Acclaimed Novel ‘The Loser Letters’ Adapted for the Stage
Jeffrey Fiske’s adaptation of Mary Eberstadt’s 2010 best-seller will make its premiere on Sept. 29 at The Catholic University of America.
WASHINGTON — There will be an entirely new character on stage — an acrobatic inner demon — who wasn’t in the highly acclaimed original novel when Mary Eberstadt’s The Loser Letters has its world premiere at The Catholic University of America’s Hartke Theater on Sept. 29.
Director and playwright Jeffrey Fiske, speaking at the Kirkpatrick Society, a prestigious group of women writers in Washington, which was founded by Eberstadt, explained why he added the new character.
“When Mary asked me to adapt the script, I asked myself, ‘How are we going to do this? The book is 32 letters,’” said Fiske. Brilliant letters, he realized, but the theater requires on-stage movement.
Fiske had previously adapted C.S. Lewis’ The Screwtape Letters into a play that won rave reviews from the secular and religious press alike. But Screwtape features a series of letters from the title character to his nephew, a junior tempter named Wormwood.
Eberstadt’s novel, The Loser Letters: A Comic Tale of Life, Death and Atheism, consists of open letters from A.F. Christian, a young woman who is in an institution that is not identified until the end of the play, who is offering heartfelt advice for New Atheism leaders on how to improve their movement.
In her “Loser Letters,” the troubled young woman designates atheists as “Brights,” God as “Loser” and believers as “Dulls” at the beginning of the play. Her struggles, leading to a dramatically different understanding of the world and ultimately her conversion, unfold through her letters, which are sent from the mysterious institution.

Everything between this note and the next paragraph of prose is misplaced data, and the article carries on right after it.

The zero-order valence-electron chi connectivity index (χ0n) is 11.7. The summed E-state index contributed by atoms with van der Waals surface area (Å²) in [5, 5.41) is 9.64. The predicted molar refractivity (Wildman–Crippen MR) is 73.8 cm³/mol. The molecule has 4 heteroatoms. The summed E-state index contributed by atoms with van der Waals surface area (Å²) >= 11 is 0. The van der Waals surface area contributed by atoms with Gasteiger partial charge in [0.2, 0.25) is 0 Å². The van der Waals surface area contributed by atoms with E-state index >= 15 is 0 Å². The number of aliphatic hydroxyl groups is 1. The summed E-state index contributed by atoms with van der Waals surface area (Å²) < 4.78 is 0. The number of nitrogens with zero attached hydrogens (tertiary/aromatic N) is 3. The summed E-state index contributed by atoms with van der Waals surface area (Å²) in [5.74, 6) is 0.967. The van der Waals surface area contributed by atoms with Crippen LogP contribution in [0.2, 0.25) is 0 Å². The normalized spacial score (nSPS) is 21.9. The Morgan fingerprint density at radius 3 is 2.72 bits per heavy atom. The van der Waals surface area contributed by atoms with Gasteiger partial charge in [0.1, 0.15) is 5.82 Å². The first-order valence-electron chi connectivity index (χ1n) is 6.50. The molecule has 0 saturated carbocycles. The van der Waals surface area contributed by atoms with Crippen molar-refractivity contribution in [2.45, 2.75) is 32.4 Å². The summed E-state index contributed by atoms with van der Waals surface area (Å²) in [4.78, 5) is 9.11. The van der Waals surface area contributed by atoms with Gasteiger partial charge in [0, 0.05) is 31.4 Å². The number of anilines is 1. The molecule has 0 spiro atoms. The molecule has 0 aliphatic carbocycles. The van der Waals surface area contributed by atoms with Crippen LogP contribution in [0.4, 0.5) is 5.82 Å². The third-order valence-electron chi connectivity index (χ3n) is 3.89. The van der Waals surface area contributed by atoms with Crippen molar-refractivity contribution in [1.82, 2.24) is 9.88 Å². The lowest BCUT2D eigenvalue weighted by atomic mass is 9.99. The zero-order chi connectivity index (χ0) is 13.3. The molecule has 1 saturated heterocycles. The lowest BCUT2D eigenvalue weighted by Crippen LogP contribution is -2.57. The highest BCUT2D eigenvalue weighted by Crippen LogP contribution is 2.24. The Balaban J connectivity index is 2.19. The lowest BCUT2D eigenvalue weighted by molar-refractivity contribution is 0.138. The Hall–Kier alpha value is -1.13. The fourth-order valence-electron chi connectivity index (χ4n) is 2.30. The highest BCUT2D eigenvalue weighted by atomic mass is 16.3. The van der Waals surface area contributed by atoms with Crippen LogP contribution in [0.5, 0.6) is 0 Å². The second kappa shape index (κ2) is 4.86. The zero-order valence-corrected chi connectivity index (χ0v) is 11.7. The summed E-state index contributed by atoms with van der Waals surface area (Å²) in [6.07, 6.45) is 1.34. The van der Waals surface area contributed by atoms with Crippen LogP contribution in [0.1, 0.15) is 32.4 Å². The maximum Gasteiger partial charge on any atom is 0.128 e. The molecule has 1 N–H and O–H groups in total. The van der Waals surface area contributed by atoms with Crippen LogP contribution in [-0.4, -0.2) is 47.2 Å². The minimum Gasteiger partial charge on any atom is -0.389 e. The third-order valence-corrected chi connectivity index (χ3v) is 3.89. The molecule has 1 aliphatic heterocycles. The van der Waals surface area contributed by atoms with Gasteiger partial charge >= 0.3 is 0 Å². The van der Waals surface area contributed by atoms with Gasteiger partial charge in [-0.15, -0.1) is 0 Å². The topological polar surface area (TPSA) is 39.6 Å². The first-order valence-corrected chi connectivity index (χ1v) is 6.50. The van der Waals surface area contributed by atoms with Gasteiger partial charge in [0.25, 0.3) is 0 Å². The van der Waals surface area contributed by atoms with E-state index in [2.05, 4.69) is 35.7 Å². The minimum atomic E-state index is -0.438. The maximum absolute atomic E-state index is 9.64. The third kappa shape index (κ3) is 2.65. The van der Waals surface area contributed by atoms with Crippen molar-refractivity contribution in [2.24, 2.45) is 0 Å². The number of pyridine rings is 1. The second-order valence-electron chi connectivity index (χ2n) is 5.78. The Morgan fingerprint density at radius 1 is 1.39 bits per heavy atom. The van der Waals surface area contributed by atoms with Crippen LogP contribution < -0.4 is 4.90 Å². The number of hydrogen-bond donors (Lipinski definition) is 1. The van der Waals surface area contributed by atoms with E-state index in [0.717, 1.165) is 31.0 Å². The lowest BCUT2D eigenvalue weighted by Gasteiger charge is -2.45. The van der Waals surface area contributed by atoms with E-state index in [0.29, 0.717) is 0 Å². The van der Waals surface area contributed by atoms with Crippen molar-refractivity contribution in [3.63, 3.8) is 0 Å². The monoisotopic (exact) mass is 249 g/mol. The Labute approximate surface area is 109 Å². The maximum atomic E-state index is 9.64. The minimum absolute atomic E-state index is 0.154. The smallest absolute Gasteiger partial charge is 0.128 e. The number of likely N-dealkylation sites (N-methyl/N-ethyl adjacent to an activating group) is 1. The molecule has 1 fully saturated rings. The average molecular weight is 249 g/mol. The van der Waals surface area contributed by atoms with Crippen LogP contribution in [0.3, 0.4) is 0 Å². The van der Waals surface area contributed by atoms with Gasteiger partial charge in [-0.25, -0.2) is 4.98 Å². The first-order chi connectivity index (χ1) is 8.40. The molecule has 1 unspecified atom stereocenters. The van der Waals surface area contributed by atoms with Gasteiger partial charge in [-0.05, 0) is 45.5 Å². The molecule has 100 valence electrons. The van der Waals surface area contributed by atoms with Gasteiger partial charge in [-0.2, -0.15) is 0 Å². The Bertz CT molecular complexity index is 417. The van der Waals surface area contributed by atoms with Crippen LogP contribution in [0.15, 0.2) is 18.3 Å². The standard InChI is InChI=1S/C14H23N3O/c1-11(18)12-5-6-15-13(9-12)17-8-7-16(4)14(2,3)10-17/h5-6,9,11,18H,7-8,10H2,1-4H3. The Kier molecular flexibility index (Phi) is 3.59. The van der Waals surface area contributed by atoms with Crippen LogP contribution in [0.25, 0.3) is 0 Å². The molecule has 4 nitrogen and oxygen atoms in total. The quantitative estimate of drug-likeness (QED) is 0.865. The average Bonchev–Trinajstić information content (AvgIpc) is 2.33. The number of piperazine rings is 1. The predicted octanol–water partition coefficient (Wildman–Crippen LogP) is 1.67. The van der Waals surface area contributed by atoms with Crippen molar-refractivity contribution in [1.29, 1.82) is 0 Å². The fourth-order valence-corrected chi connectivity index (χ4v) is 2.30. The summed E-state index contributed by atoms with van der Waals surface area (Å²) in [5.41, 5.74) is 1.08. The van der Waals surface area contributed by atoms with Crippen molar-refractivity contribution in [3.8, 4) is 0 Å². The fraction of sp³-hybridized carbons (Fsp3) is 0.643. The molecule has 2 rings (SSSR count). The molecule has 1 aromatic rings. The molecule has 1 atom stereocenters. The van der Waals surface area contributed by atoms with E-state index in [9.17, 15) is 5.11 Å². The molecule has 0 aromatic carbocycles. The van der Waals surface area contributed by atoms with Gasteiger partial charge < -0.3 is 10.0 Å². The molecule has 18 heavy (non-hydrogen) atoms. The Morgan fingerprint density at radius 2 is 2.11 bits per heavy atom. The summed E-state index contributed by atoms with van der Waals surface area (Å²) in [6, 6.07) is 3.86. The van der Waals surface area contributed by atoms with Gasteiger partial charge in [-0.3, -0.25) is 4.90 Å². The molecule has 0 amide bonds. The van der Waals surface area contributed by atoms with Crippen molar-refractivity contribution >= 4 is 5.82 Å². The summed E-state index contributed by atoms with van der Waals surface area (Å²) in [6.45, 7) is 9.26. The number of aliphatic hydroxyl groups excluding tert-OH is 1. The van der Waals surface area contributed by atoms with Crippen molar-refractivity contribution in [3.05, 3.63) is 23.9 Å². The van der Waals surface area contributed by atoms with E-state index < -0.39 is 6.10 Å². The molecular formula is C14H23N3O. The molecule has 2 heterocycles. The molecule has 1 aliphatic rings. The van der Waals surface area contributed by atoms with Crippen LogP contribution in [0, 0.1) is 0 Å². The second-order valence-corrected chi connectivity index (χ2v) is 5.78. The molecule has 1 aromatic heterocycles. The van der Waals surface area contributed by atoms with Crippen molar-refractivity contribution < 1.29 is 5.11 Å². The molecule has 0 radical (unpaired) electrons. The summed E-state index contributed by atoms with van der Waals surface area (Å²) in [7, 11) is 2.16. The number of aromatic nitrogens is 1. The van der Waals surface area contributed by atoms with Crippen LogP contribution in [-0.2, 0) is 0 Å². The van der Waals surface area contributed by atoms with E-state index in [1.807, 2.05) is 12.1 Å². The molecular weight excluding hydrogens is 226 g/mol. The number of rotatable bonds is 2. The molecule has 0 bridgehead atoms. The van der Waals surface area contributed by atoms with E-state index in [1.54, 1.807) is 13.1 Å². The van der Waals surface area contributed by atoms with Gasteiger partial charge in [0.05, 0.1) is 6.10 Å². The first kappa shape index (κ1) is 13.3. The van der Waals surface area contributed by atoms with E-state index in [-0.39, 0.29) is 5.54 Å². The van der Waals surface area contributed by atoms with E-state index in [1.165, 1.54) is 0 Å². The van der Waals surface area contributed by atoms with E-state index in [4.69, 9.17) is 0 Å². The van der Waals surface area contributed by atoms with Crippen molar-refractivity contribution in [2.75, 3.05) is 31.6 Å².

Writing and posting letters, Fiske surmised, works in a novel, but perhaps not on stage. Fiske solved the problem of a lack of dramatic movement by creating the shadow, who is on stage throughout the performance and is played by Olympic and world-champion gymnast Chellsie Memmel, who is making her stage debut with The Loser Letters.
“When you adapt a novel,” Fiske explained, “it is not a matter of editing or revising it down to a play. It is finding the play within the novel.”
“In a play of ideas, part of what you try to do is to make this as active on stage as possible,” said Fiske. “The shadow can be described as A.F.’s inner demon. The shadow tries to lead A.F. in certain directions and prevent her from going in other directions and is ready to attack her if she goes too far in what the shadow considers the wrong direction.”
“A.F. never sees the shadow until the end of the final letter,” Fiske said. The shadow says nothing and is purely visual, but the shadow responds to what A.F. is saying. Since the shadow is so important, I decided to go big with it.” Hence a world-famous gymnast in the role.
He joked, “I also just really wanted to work with somebody who can fly, and Chellsie can do that.”
Since the shadow must convey everything through physical motions, Fiske called upon Irina Tsikurishvili of Synetic Theater in Arlington, Virginia, to choreograph the role. Synetic Theater’s wordless productions tell classical stories through dance and motion.